Your poster will be created on ONE slide in PowerPoint.
The page size of that slide must be your desired print size. You must do this step before you create your poster. Your print quality will be substandard if you design your poster and then change the size.
To prevent cropping when printing, be sure you have a 1 inch margin around the edges of the poster.
02/To Set the Slide Dimensions
For PowerPoint 2007 and PowerPoint 2010 for Windows:
Select the Design tab, then Page Setup. Select Custom from the “Slides sized for” dropdown, enter desired size in inches.
For PowerPoint 2008 for Mac:
Select File, then Page Setup. Select Custom from the “Slides sized for” dropdown, enter desired size in inches.
For PowerPoint 2011 for Mac:
Select the Themes tab, then Page Setup. Select Custom from the “Slides sized for” dropdown, enter desired size in inches.
03/ Slide design tips
Your poster should read from top left to bottom right, like you are reading a page.
It’s important to maintain a good contrast between the background color and the text color. Consider using a light color background and dark text.
A gradient color fill in the background, especially black, will print poorly. It will have very thin visible lines that you will not see on your computer monitor.
The colors that you see on your computer monitor will not reproduce exactly the same on a printed poster, as monitor color settings vary. You can expect that there will be a color shift of 2 or 3 shades.
Images copied from the web are low resolution (72 dpi) images and are not proper quality for inclusion in your poster.
Limit image resolution to 150 dpi to ensure their ability to print.
All graphics should be pictures (e.g. .tif, .gif for transparency, .jpg for non-transparent images) inserted directly into PowerPoint (NOT linked from another program). The preferred image format for all inserted images is JPEG if you do not need a transparent background.
If you have graphs or charts from Excel to include in your poster, simply copy in Excel and paste into PowerPoint.
Do not enlarge images after they have been inserted into PowerPoint.
To adjust an image and retain proportion, hold down the Shift key on your keyboard and click and drag with your mouse on one of the corners in order to scale it.
Credit to Sally Beer for creating these guidelines
It is best to use a font that is cross-platform to ensure that your poster looks as you have designed it. The fonts suggested here are all cross-platform and should be found on most systems. If you use a downloaded font that is specific to one environment (i.e. only Mac or only Windows), you must embed that font in your PDF.
The title should be approximately the entire width of the poster with the main text broken into multiple columns, usually three or four depending on the size of the poster. You may also want to use section headings within the columns at the start of each section. (The available template is designed in this fashion.)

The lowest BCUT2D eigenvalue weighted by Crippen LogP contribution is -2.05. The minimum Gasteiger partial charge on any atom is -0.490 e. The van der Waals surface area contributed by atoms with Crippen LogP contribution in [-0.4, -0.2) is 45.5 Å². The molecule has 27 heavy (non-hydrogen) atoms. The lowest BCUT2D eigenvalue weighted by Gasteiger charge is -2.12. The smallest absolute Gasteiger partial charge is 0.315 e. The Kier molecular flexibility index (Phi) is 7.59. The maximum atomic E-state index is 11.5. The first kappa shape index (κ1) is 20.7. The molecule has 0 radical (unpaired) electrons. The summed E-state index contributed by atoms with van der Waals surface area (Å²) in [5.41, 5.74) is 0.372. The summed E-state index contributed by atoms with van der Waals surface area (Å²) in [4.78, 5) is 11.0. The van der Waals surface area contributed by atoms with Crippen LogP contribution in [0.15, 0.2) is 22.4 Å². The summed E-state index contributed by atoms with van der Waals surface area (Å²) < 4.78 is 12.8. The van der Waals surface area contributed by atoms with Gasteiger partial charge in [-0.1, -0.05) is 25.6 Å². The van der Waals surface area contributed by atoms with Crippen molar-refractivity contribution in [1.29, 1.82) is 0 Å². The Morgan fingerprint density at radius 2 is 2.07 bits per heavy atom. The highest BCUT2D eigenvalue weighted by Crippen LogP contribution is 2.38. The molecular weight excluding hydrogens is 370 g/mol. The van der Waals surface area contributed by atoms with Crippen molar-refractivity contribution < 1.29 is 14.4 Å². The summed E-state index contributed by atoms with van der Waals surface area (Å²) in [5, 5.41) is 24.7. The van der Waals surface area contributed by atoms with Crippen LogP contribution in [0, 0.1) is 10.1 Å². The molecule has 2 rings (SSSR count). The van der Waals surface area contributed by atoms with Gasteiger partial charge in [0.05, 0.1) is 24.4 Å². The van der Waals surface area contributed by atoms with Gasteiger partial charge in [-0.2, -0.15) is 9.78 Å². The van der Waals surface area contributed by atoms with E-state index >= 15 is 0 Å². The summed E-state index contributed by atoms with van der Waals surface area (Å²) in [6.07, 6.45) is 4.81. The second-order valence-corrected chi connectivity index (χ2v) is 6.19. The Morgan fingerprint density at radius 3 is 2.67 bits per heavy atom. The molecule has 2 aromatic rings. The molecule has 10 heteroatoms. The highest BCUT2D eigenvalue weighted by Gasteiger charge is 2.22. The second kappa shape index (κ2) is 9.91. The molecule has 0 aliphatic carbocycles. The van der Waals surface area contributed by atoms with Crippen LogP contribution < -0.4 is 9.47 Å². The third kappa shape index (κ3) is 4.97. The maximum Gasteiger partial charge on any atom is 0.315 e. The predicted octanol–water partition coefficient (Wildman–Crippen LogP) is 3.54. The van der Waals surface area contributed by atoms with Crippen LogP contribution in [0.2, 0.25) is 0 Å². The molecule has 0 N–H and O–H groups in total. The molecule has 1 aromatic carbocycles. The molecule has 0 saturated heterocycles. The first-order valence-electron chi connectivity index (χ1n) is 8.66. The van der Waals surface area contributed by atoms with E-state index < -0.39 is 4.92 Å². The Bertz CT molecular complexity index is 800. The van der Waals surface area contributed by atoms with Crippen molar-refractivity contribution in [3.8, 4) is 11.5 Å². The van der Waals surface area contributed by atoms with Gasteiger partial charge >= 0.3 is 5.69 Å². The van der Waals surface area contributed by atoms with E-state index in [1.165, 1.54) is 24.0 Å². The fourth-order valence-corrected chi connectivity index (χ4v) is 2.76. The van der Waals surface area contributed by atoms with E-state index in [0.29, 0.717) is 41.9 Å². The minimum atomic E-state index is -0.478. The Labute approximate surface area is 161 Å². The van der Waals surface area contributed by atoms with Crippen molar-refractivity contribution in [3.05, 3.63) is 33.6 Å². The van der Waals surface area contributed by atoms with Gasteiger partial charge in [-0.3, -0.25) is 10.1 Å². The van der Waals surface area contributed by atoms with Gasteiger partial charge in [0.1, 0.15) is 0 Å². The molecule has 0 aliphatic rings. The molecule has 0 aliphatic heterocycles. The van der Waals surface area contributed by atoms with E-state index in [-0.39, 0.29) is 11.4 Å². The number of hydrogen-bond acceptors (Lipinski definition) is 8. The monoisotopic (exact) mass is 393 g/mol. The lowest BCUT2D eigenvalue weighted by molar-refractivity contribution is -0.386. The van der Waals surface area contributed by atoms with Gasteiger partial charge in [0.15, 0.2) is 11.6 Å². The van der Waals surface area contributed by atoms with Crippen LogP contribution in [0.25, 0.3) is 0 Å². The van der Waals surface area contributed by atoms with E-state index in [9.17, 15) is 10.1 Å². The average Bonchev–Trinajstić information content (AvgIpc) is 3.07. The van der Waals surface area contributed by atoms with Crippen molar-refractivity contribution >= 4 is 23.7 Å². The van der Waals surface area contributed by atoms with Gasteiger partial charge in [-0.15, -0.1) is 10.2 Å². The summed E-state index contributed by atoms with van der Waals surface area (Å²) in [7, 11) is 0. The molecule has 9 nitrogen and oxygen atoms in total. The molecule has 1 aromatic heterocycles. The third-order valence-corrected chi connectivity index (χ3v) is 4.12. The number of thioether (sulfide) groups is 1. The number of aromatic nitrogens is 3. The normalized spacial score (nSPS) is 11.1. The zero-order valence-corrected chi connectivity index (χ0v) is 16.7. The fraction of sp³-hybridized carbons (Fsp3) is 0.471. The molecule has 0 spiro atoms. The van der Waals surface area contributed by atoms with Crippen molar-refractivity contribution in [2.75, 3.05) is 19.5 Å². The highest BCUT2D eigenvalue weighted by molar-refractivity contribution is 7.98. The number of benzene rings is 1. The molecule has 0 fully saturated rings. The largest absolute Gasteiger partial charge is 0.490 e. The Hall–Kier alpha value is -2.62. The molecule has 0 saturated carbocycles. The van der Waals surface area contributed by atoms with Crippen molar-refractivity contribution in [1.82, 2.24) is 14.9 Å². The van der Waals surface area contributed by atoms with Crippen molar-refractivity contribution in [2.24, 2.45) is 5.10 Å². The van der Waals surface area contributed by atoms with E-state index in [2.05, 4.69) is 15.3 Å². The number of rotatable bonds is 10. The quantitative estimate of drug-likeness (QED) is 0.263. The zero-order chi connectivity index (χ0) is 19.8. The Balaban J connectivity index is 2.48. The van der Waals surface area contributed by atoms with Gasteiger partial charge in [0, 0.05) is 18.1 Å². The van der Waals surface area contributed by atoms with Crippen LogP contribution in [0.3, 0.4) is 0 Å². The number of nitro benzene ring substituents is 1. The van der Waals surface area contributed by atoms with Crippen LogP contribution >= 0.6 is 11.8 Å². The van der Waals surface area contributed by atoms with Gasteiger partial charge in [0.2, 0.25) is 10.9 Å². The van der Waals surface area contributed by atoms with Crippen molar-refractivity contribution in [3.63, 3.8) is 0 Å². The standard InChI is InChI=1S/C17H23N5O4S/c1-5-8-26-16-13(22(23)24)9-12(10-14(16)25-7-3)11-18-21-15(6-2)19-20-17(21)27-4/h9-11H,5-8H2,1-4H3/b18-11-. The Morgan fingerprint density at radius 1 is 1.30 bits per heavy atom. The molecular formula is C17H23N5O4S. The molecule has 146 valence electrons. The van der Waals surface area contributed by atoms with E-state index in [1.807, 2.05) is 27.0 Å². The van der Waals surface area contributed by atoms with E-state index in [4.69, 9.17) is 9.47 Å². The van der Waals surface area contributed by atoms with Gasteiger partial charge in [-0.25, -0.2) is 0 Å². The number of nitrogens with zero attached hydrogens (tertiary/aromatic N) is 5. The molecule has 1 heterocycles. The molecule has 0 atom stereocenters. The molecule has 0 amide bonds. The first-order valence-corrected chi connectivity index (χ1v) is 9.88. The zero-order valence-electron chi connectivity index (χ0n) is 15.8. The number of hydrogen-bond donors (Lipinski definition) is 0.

Sans-serif fonts are the best for posters, particularly for the title, subtitle, and headers.
The most common fonts are Times New Roman and Arial. Other fonts include Arial Black, Franklin Gothic Heavy, Tahoma, Trebuchet, Verdana, Garamond, Book Antiqua, or Bookman Old Style, just to name a few. This is not an exhaustive list, just a few examples.
You will have to adjust the font size depending on the amount of text in your poster and the style of font you choose. For readability, you should not use a font size any smaller than 18 points.
For consistency, it would be best to make all the headers the same size and use the same font size throughout the poster for all body text.
If your text is in a different file (e.g. in a Word document) be sure that it pastes into a text box in PowerPoint so it can be more easily edited. To do this, use the Paste Special command and choose Unformatted Text so that the text will become a PowerPoint text box. If you just copy and paste, your text will be an imported word processing object, which will not be as easy to edit in PowerPoint
University Printing needs a PDF file set to your custom page size for proper printing.
For Power Point 2007 for Windows:
Click the Microsoft Office button, point to the arrow next to Save As, and then click PDF or XPS.
In the File name list, type or select a name for the presentation.
In the Save as type list, click PDF.
If you want to open the file immediately after saving it, select the Open file after publishing check box. This check box is only available if you have a PDF reader installed on your computer.
Next to Optimize for click Standard (publishing online and printing).
For PowerPoint 2010 for Windows:
Click the File tab.
Click Save as.
In the File Name box, enter a name for the file, if you haven’t already.
In the Save as type box, click PDF (*.pdf).
Click Standard (publishing online and printing).
For Word 2008 for Mac:
Select File, then Page Setup.
Your custom size is already set, do not change anything about the custom size.
Click on the Options button within the Page Setup window.
Select the Manage Custom Sizes option.
Click on the + (plus sign) to add a new poster size.
Double click the “Untitled” poster name and type the dimensions of your poster in the form “width x height”.
Enter your poster’s dimensions opposite of what they are in the custom page size.
Press OK to close the Custom Page sizes window.
Select the newly created paper size.
Press OK. Press OK if you get an error about the page size exceeding the printable area.
Select File, then Print. DO NOT “save as” PDF.
In the bottom left corner of the Print window there is a PDF dropdown menu; choose Save as PDF.